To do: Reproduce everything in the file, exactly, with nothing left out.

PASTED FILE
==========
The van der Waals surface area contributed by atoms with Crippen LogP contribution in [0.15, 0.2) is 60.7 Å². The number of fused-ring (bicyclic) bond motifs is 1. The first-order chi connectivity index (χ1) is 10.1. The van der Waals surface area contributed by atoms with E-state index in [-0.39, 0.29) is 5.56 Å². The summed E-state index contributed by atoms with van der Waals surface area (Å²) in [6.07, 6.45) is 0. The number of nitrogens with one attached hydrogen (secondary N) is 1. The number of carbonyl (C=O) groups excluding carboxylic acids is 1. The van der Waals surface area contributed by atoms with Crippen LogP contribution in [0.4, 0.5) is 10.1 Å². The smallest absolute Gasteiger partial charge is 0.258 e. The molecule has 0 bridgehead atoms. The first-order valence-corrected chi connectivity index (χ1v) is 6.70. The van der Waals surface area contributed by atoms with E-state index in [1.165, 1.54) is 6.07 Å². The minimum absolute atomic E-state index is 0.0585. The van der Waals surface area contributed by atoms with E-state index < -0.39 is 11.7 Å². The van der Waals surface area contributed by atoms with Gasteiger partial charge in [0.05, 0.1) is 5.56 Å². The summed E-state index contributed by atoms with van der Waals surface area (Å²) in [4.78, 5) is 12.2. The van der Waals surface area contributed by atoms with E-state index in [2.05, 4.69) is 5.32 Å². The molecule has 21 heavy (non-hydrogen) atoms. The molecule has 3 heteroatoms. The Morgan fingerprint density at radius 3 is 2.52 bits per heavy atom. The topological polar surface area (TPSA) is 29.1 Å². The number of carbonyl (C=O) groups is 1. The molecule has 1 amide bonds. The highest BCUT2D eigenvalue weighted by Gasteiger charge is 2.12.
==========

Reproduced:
The van der Waals surface area contributed by atoms with Crippen LogP contribution in [0.15, 0.2) is 60.7 Å². The number of fused-ring (bicyclic) bond motifs is 1. The first-order chi connectivity index (χ1) is 10.1. The van der Waals surface area contributed by atoms with E-state index in [-0.39, 0.29) is 5.56 Å². The summed E-state index contributed by atoms with van der Waals surface area (Å²) in [6.07, 6.45) is 0. The number of nitrogens with one attached hydrogen (secondary N) is 1. The number of carbonyl (C=O) groups excluding carboxylic acids is 1. The van der Waals surface area contributed by atoms with Crippen LogP contribution in [0.4, 0.5) is 10.1 Å². The smallest absolute Gasteiger partial charge is 0.258 e. The molecule has 0 bridgehead atoms. The first-order valence-corrected chi connectivity index (χ1v) is 6.70. The van der Waals surface area contributed by atoms with E-state index in [1.165, 1.54) is 6.07 Å². The minimum absolute atomic E-state index is 0.0585. The van der Waals surface area contributed by atoms with E-state index < -0.39 is 11.7 Å². The van der Waals surface area contributed by atoms with Gasteiger partial charge in [0.05, 0.1) is 5.56 Å². The summed E-state index contributed by atoms with van der Waals surface area (Å²) in [4.78, 5) is 12.2. The van der Waals surface area contributed by atoms with E-state index in [2.05, 4.69) is 5.32 Å². The molecule has 21 heavy (non-hydrogen) atoms. The molecule has 3 heteroatoms. The Morgan fingerprint density at radius 3 is 2.52 bits per heavy atom. The topological polar surface area (TPSA) is 29.1 Å². The number of carbonyl (C=O) groups is 1. The molecule has 1 amide bonds. The highest BCUT2D eigenvalue weighted by Gasteiger charge is 2.12.